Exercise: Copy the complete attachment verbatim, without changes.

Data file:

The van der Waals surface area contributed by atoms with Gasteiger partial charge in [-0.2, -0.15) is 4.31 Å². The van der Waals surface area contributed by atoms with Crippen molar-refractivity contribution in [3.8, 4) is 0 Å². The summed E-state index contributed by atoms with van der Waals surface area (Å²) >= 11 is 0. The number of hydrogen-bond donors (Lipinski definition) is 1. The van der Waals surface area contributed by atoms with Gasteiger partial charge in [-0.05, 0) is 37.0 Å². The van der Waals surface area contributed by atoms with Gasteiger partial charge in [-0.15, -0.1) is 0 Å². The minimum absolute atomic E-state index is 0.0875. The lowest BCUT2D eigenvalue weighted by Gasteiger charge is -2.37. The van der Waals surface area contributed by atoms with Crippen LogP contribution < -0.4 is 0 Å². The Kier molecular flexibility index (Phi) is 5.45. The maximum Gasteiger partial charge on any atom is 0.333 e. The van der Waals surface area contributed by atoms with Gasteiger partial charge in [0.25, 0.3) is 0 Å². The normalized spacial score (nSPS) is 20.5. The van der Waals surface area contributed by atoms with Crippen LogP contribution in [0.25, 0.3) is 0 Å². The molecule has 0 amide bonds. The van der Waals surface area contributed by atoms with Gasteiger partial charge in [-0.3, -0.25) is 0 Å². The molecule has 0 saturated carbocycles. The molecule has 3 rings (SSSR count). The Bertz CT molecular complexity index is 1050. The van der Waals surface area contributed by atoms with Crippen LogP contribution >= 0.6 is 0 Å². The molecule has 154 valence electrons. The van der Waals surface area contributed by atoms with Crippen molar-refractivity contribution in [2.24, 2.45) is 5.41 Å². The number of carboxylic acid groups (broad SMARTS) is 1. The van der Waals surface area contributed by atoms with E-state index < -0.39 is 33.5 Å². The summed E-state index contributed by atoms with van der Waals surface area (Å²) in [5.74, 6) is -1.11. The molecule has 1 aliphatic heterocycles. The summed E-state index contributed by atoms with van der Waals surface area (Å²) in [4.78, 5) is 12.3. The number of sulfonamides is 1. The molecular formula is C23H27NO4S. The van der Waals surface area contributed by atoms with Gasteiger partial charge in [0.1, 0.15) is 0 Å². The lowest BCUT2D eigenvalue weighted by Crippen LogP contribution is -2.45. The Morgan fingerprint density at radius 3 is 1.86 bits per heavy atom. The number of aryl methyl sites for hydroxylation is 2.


The van der Waals surface area contributed by atoms with Gasteiger partial charge in [-0.2, -0.15) is 4.31 Å². The van der Waals surface area contributed by atoms with Crippen molar-refractivity contribution in [3.8, 4) is 0 Å². The summed E-state index contributed by atoms with van der Waals surface area (Å²) >= 11 is 0. The number of hydrogen-bond donors (Lipinski definition) is 1. The van der Waals surface area contributed by atoms with Gasteiger partial charge in [-0.05, 0) is 37.0 Å². The van der Waals surface area contributed by atoms with Gasteiger partial charge in [-0.15, -0.1) is 0 Å². The minimum absolute atomic E-state index is 0.0875. The lowest BCUT2D eigenvalue weighted by Gasteiger charge is -2.37. The van der Waals surface area contributed by atoms with Crippen LogP contribution < -0.4 is 0 Å². The Kier molecular flexibility index (Phi) is 5.45. The maximum Gasteiger partial charge on any atom is 0.333 e. The van der Waals surface area contributed by atoms with Gasteiger partial charge in [0.25, 0.3) is 0 Å². The normalized spacial score (nSPS) is 20.5. The van der Waals surface area contributed by atoms with Crippen LogP contribution in [0.25, 0.3) is 0 Å². The molecule has 0 amide bonds. The van der Waals surface area contributed by atoms with Gasteiger partial charge in [-0.3, -0.25) is 0 Å². The molecule has 0 saturated carbocycles. The molecule has 3 rings (SSSR count). The Bertz CT molecular complexity index is 1050. The van der Waals surface area contributed by atoms with Crippen LogP contribution >= 0.6 is 0 Å². The molecule has 154 valence electrons. The van der Waals surface area contributed by atoms with Crippen molar-refractivity contribution in [2.24, 2.45) is 5.41 Å². The number of carboxylic acid groups (broad SMARTS) is 1. The van der Waals surface area contributed by atoms with E-state index < -0.39 is 33.5 Å². The summed E-state index contributed by atoms with van der Waals surface area (Å²) in [5.74, 6) is -1.11. The molecule has 1 aliphatic heterocycles. The summed E-state index contributed by atoms with van der Waals surface area (Å²) in [4.78, 5) is 12.3. The number of sulfonamides is 1. The molecular formula is C23H27NO4S. The van der Waals surface area contributed by atoms with Gasteiger partial charge in [0.1, 0.15) is 0 Å². The lowest BCUT2D eigenvalue weighted by Crippen LogP contribution is -2.45. The Morgan fingerprint density at radius 3 is 1.86 bits per heavy atom. The number of aryl methyl sites for hydroxylation is 2.